Scores of airport workers and elected leaders rallied Tuesday for better healthcare benefits at LaGuardia Airport ahead of the busy Thanksgiving travel season.
Leaders of the Local 32BJ of the Service Employees International Union (SEIU) asked Governor Andrew Cuomo to sign the “Healthy Terminals Act” (HTA) into law. Some union members held held empty Thanksgiving platters and signs saying “Thank Me with Healthcare” and “Give Thanks, Give Healthcare.” Members say health benefits will cost them much of what they earn each month without state intervention.
The New York legislature passed the Health Terminals Act in July of this year and it would provide 25,000 workers with access to affordable, quality health insurance, leaders say. Leaders say the Thanksgiving holiday could fill New York’s airports in the coming days as COVID-19 cases are on the rise in New York and in many parts of the country.
While travelers make their way to friends and families, essential airport service workers struggle to protect themselves, leaders claimed.
If signed into law, the bill would provide health insurance to cabin and terminal cleaners, baggage handlers, security officers, customer assistance employees, skycaps and other subcontracted airport workers.
“This is an issue of racial justice,” said 32BJ SEIU President Kyle Bragg to a socially distanced crowd. “Right now, thousands of Black and Brown frontline airport workers do not have health care in the midst of a global pandemic. The bill, which airport workers pushed to pass in both chambers in the summer, would keep workers and the public safe by putting affordable health care within reach for frontline airport workers. COVID-19 cases are going up and many New Yorkers are about to take flight at this airport to unite with loved ones for Thanksgiving. Workers do this job without very much protection. They do it without healthcare.”
Essential workers, including 32BJ airport workers, have gotten sick and died from COVID-19 while others struggle with managing thousands of dollars in medical bills, Bragg said.
Numerous elected officials joined the chorus calling for passage of the legislation.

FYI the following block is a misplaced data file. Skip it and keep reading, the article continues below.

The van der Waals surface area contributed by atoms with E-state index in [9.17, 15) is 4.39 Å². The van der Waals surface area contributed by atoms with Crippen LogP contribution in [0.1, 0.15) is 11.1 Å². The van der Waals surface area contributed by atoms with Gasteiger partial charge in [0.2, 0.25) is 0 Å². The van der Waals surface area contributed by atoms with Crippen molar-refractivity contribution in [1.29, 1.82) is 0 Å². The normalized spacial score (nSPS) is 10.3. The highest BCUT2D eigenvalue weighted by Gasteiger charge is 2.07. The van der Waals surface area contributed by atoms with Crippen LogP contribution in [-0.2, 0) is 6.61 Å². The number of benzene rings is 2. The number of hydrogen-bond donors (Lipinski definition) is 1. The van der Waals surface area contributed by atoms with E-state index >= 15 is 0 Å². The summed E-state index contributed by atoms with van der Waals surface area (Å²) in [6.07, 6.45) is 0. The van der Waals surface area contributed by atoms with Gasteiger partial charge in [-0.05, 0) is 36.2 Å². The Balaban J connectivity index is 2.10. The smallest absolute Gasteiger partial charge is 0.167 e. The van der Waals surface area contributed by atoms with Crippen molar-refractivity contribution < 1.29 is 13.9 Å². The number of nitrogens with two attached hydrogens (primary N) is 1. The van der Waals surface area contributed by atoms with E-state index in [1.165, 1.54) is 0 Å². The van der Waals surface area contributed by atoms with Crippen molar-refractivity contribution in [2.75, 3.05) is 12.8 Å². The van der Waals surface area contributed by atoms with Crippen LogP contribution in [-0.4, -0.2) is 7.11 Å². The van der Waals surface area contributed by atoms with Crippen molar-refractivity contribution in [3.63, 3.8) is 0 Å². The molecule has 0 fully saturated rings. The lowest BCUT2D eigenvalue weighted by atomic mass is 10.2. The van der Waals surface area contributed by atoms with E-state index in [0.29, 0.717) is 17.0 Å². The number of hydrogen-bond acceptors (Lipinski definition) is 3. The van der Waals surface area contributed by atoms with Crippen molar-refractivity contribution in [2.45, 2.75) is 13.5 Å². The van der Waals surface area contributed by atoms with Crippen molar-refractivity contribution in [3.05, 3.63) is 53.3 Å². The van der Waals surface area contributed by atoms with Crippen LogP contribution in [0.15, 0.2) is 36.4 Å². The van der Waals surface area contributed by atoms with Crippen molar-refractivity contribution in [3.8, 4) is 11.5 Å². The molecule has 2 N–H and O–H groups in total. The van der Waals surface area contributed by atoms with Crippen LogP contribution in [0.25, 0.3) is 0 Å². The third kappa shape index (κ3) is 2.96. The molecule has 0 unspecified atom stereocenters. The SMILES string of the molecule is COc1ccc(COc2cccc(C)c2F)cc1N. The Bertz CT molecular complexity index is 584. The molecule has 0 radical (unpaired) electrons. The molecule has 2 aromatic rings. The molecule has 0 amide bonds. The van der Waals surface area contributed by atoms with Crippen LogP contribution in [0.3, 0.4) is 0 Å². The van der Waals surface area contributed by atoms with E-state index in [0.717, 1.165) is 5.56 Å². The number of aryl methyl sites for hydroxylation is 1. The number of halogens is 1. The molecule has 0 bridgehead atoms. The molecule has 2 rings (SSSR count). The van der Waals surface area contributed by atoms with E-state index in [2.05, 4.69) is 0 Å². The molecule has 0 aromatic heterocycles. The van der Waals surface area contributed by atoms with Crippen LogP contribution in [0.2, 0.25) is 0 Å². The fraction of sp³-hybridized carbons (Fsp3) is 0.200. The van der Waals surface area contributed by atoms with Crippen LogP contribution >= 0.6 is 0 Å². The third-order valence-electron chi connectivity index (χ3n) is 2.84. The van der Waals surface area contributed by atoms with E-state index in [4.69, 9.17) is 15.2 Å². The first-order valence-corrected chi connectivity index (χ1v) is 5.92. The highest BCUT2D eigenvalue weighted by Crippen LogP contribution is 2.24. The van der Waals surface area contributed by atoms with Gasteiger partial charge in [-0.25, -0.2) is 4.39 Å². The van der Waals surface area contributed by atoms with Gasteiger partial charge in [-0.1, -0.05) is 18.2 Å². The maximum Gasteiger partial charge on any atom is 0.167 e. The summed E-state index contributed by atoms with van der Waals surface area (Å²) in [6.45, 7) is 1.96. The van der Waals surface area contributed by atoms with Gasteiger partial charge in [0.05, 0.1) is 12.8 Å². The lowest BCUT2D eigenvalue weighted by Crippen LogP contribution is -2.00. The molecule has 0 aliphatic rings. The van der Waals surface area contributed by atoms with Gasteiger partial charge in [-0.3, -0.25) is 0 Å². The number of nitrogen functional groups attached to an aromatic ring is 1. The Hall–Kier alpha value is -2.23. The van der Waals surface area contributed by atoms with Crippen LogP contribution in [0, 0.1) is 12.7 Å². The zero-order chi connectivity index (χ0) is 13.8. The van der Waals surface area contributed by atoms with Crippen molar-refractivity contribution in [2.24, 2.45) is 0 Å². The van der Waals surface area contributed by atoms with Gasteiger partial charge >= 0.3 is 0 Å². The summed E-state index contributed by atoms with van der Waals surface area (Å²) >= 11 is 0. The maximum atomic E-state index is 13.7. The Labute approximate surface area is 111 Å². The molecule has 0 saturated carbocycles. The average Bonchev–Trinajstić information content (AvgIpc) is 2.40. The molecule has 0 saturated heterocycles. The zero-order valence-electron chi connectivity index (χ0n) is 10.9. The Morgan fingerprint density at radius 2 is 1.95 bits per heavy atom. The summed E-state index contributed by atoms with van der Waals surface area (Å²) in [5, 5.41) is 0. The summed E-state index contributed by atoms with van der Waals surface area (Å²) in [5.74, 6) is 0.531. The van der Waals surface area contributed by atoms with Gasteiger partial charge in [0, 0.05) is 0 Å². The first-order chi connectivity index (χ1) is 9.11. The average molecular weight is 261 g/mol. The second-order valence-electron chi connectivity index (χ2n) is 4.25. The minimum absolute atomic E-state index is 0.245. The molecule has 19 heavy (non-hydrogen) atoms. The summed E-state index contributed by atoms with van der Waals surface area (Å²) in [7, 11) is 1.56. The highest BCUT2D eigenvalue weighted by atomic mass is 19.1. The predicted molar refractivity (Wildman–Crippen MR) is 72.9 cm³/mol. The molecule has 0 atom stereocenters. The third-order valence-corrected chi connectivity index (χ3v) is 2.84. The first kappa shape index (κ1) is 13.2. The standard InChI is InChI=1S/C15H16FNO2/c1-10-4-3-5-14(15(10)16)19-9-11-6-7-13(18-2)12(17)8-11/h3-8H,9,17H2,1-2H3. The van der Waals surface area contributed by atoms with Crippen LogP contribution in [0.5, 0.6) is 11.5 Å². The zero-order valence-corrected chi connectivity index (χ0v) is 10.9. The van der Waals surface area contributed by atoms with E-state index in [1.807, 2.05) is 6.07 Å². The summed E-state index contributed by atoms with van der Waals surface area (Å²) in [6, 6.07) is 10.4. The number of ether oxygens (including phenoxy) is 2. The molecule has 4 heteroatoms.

Manhattan State Senator Brad Hoylman, a sponsor of the bill, said it was incumbent upon them to provide health insurance for people who can’t ill afford to pay for it.
“Thank you all 25,000 of you for being out on the front lines during the pandemic,” Hoylman said. “Thank you for risking your lives, your families lives and your health during COVID-19. And you know how we repay you for that, we passed the Healthy Terminals Act.”
Comptroller Scott Stringer said that while the city recovers, “we will not leave our airport workers behind.”
“The Healthy Terminals Act gives you the opportunity to take care of your family to make sure that there is safety in the household,” Stringer said. “You risk your lives keeping the city going, keeping the airports going. You have always played that role. But time and time again you have faced discrimination. You have been cast aside by the executives who reap hundreds of millions of dollars because of the work you’re doing. Well, we’ve got to level this playing field.”
“Thanksgiving is a special holiday,” said Gale Brewer, Manhattan borough president, who was joined on stage by Queens Borough President-elect Donovan Richards. “But it’s only a special holiday when 32BJ gets the Healthy Terminals Act. We know that the union fights and that’s what we are going to do with you because you are essential workers and you need to be provided with quality healthcare. I want to thank airport workers, just like so many other workers — you have been on the front lines our nation’s airports forever.”
Teresa Peralta, a terminal cleaner at JFK, said her job is not safe.
“I have been on the front lines every day that I wasn’t sick with COVID,” said Peralta. “It’s my job to protect passengers and everyone who works here by keeping the terminal clean during the pandemic. When you have thousands of workers who can’t afford to go to the doctor working together, it’s not a safe place.”
The landmark Healthy Terminals Act comes as the airline industry received a $50 billion taxpayer bailout through the CARES Act, with billions more expected. The HTA will require employers at New York airports to compensate workers, including sub-contracted passenger services workers, with a benefits supplement of at least $4.54 an hour that they can use to acquire the quality health insurance.
This story originally appeared on amny.com.